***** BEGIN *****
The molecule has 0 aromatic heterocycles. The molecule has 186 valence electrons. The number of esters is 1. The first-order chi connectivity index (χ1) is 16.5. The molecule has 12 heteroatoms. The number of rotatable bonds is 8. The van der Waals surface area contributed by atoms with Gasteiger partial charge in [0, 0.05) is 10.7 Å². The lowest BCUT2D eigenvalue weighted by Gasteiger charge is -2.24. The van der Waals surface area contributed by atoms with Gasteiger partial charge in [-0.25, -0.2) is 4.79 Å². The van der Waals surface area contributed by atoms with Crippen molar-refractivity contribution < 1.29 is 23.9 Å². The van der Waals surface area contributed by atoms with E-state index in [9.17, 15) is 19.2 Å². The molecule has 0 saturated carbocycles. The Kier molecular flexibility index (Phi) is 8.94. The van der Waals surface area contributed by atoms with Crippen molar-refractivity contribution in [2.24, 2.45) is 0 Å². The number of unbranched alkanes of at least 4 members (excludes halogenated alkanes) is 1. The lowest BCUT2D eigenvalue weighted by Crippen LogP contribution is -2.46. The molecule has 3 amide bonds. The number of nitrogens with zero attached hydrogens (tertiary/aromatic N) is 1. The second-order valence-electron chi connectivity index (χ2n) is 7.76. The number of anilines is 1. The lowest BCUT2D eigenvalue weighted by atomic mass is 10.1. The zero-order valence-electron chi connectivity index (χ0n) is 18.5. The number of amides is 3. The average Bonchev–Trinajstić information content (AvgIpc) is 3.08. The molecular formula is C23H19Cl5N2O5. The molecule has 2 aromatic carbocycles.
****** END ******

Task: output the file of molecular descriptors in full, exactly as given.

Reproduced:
The molecule has 0 aromatic heterocycles. The molecule has 186 valence electrons. The number of esters is 1. The first-order chi connectivity index (χ1) is 16.5. The molecule has 12 heteroatoms. The number of rotatable bonds is 8. The van der Waals surface area contributed by atoms with Gasteiger partial charge in [0, 0.05) is 10.7 Å². The lowest BCUT2D eigenvalue weighted by Gasteiger charge is -2.24. The van der Waals surface area contributed by atoms with Gasteiger partial charge in [-0.25, -0.2) is 4.79 Å². The van der Waals surface area contributed by atoms with Crippen molar-refractivity contribution < 1.29 is 23.9 Å². The van der Waals surface area contributed by atoms with E-state index in [9.17, 15) is 19.2 Å². The molecule has 0 saturated carbocycles. The Kier molecular flexibility index (Phi) is 8.94. The van der Waals surface area contributed by atoms with Crippen molar-refractivity contribution in [2.24, 2.45) is 0 Å². The number of unbranched alkanes of at least 4 members (excludes halogenated alkanes) is 1. The lowest BCUT2D eigenvalue weighted by Crippen LogP contribution is -2.46. The molecule has 3 amide bonds. The number of nitrogens with zero attached hydrogens (tertiary/aromatic N) is 1. The second-order valence-electron chi connectivity index (χ2n) is 7.76. The number of anilines is 1. The lowest BCUT2D eigenvalue weighted by atomic mass is 10.1. The zero-order valence-electron chi connectivity index (χ0n) is 18.5. The number of amides is 3. The average Bonchev–Trinajstić information content (AvgIpc) is 3.08. The molecular formula is C23H19Cl5N2O5. The molecule has 2 aromatic carbocycles.